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March 18, 2014 10:00:48 PM

Systematic454 said:
Ok, I can report in success today! I was able to use Kernel for Windows Data Recovery as recommended by operate1 and mini1950. The program was able to identify a list of active hard drives in my system, scan for recoverable files and let me save the contents of my damaged drive to a different drive. In my case it seems that there was no physical damage to the drive just a corruption of the partition.

Thanks to everyone who commented and provided advice and I'm now happily saving this data to two other different HDDs to prevent a reoccurence of this issue from being so dire.


Systematic454, I apologize for the late response. Also, I am glad to hear that your attempt was successful.

To answer your question, after watching drives get recovered with professional data recovery equipment in the same circumstances where I have also seen MOST fail using software, I have come to understand that having the right tools is the key to successful recovery and happy times.

The lesson here: You did not know what was wrong with the drive. That is the main thing anyone needs to know before they choose what utility to use to try to recover the data. Otherwise you might as well be standing in a room blind, shooting a pistol trying to hit the door knob and you don't even know where it is or if the door is even closed.

The reason for defaulting to a professional recovery company is because they have the tools that are able to test the hard drive at all points without causing more damage to a potentially failing drive. For example, there are devices that can read the information about a drive from a PCB detached from the drive, and without having to spin the drive up. These same devices are also able to shut down heads and also read certain parts of the platters without reading others.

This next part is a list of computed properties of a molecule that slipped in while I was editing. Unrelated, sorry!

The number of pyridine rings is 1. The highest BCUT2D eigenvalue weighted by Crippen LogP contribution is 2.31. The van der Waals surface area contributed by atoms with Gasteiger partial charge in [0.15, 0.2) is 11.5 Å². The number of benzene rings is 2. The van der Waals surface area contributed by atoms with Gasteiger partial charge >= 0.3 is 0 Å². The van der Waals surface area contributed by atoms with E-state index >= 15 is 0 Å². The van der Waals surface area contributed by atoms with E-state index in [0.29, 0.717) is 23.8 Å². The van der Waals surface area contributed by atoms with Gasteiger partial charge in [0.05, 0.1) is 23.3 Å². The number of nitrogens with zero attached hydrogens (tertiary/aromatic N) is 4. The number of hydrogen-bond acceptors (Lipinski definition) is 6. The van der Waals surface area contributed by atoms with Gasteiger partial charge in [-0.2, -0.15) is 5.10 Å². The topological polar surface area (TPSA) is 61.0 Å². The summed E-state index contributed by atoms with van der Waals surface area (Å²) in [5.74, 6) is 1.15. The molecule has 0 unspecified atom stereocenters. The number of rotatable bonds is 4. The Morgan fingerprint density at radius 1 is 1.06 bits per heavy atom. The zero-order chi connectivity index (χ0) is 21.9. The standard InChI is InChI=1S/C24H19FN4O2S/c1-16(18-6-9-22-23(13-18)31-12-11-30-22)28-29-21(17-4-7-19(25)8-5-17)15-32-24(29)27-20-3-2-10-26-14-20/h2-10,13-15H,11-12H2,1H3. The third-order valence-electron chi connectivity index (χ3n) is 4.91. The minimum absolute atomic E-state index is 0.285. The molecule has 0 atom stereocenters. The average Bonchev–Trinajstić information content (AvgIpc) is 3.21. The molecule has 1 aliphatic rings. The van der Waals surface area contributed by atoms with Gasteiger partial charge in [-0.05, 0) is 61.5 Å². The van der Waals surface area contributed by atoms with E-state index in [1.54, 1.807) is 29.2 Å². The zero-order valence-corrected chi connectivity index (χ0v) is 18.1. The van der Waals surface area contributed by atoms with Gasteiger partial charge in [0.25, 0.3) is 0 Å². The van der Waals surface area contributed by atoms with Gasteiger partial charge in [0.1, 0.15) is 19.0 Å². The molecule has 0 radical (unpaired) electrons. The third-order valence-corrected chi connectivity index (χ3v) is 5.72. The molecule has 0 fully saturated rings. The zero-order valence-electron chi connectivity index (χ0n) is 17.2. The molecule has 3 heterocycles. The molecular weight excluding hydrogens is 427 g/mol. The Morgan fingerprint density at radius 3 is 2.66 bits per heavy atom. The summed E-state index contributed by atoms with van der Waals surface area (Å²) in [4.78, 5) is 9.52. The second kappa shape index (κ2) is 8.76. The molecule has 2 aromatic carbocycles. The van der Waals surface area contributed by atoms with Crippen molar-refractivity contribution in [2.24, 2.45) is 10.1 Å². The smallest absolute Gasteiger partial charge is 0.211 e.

Also what recovery programs do is first scan the whole drive, which wears out all the mechanical parts and potentially makes failing parts fail faster. Then once the scan is done if everything holds up, then it has to actually read and write the data to another location. So essentially it has to scan the drive twice. If you have a mechanical failure or even just enough bad sectors this will cause the drive to become unrecoverable, or fail at the very least, requiring a hardware replacement to continue the process.

At this point you will need to go with a recovery service, only you have just made their job potentially impossible, or at least a lot harder and more expensive for you.

The myth here: the consensus is that the end user (or even some of your computer repair shops) can try to recover the data, and then when the drive fails, they can always send it off to the pros, who can recover it.

The truth of the matter is this: Once the platter has been damaged enough the data is gone no matter how much money you pay.

Head crash - scratched platter = DATA GONE FOR GOOD.

So the moral of the story is you can play Russian roulette all you want. If there are six chambers and one bullet you have about a 16% chance of killing your self. However i don't think the odds are as good in data recovery.
:D :) 

If the data is important to you, its worth the investment and the rest at night.